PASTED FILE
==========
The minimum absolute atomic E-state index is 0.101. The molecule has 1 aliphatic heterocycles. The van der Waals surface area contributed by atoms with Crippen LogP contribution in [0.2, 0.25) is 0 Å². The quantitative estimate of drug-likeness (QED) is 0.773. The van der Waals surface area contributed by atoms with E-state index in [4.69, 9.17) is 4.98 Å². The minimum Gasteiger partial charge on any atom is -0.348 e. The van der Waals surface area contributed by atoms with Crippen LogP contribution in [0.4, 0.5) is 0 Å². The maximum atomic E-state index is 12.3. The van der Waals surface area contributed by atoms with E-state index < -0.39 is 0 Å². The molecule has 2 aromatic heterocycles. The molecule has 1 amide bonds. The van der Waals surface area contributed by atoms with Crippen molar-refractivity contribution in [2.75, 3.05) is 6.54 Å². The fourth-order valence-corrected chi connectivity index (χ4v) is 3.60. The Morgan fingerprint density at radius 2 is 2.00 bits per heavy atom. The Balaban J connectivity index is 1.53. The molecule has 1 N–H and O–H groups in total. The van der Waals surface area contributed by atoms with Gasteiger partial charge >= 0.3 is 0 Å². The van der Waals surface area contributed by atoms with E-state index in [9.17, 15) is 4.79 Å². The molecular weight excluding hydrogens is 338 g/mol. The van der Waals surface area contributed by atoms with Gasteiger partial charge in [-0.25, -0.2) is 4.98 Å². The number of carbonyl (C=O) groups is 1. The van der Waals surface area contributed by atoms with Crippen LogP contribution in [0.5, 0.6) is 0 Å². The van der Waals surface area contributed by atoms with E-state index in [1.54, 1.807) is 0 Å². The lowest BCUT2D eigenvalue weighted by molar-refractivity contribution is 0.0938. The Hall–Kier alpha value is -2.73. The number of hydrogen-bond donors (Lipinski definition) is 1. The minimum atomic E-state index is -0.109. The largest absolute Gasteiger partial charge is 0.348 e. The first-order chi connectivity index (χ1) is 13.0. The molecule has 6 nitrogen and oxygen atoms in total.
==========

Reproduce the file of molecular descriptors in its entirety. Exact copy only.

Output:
The minimum absolute atomic E-state index is 0.101. The molecule has 1 aliphatic heterocycles. The van der Waals surface area contributed by atoms with Crippen LogP contribution in [0.2, 0.25) is 0 Å². The quantitative estimate of drug-likeness (QED) is 0.773. The van der Waals surface area contributed by atoms with E-state index in [4.69, 9.17) is 4.98 Å². The minimum Gasteiger partial charge on any atom is -0.348 e. The van der Waals surface area contributed by atoms with Crippen LogP contribution in [0.4, 0.5) is 0 Å². The maximum atomic E-state index is 12.3. The van der Waals surface area contributed by atoms with E-state index < -0.39 is 0 Å². The molecule has 2 aromatic heterocycles. The molecule has 1 amide bonds. The van der Waals surface area contributed by atoms with Crippen molar-refractivity contribution in [2.75, 3.05) is 6.54 Å². The fourth-order valence-corrected chi connectivity index (χ4v) is 3.60. The Morgan fingerprint density at radius 2 is 2.00 bits per heavy atom. The Balaban J connectivity index is 1.53. The molecule has 1 N–H and O–H groups in total. The van der Waals surface area contributed by atoms with Gasteiger partial charge >= 0.3 is 0 Å². The van der Waals surface area contributed by atoms with E-state index in [9.17, 15) is 4.79 Å². The molecular weight excluding hydrogens is 338 g/mol. The van der Waals surface area contributed by atoms with Gasteiger partial charge in [-0.25, -0.2) is 4.98 Å². The number of carbonyl (C=O) groups is 1. The van der Waals surface area contributed by atoms with Crippen LogP contribution in [0.5, 0.6) is 0 Å². The van der Waals surface area contributed by atoms with E-state index in [1.54, 1.807) is 0 Å². The lowest BCUT2D eigenvalue weighted by molar-refractivity contribution is 0.0938. The Hall–Kier alpha value is -2.73. The number of hydrogen-bond donors (Lipinski definition) is 1. The minimum atomic E-state index is -0.109. The largest absolute Gasteiger partial charge is 0.348 e. The first-order chi connectivity index (χ1) is 13.0. The molecule has 6 nitrogen and oxygen atoms in total.